Autoantibodies are present in the blood of all healthy individuals. However, when directed at high levels against protein targets in specific tissues, autoantibodies can be a major cause of autoimmune diseases. They are also important biomarkers for diagnosis of these conditions.
Identifying protein targets of autoantibodies can be the first step to understanding the underlying disease mechanisms in autoimmunity as well as a key to disease stratification. Because of their uniquely broad content of human proteins, HuProt arrays provide a strategy for uncovering the identity of as yet unknown autoantigens, or for the initial characterisation of conditions with a suspected autoimmune aetiology. Recently, neurological conditions in particular have come under the spotlight for autoantibody involvement.
Autoantibodies have also gained prominence as early diagnostic biomarkers in cancer, where they may emerge as an effect of the disease. They can lead to the discovery of neoantigens expressed in tumour cells and potential biomarkers. Monitoring autoantibody responses during patient therapy with immune modulators such as anti-PD1 can also indicate any tendency to autoimmune side-effects.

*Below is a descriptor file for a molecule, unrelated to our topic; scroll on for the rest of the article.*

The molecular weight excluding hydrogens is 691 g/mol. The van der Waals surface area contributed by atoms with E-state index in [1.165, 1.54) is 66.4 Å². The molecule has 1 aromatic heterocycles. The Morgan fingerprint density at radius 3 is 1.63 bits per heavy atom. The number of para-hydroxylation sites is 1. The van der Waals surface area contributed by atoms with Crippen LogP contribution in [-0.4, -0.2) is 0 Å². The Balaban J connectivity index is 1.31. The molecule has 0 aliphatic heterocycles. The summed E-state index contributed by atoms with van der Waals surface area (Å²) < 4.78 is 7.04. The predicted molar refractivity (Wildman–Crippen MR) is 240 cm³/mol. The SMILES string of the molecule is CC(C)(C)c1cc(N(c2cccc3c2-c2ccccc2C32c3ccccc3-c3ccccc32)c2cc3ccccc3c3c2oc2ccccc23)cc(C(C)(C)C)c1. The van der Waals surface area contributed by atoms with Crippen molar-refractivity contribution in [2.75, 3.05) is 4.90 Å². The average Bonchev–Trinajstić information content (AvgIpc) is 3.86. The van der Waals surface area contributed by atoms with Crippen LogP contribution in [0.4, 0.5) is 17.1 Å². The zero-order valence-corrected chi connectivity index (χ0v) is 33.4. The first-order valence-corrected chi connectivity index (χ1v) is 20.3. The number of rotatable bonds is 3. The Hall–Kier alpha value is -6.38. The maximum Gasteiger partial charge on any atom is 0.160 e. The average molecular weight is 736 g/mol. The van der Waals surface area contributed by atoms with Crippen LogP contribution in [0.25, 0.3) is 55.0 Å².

HuProt arrays provide the option to discover and identify signature autoantibodies through interaction with their 20,000 arrayed protein antigens.
See here for literature references how HuProt arrays have been used in autoantibody profiling.
Typically, diluted serum is incubated on the HuProt array (left), followed by secondary detection with a fluorophore-labelled anti-human Ig reagent (middle). Data processing of the fluorescent signals enables ranking of the recognised proteins (right).
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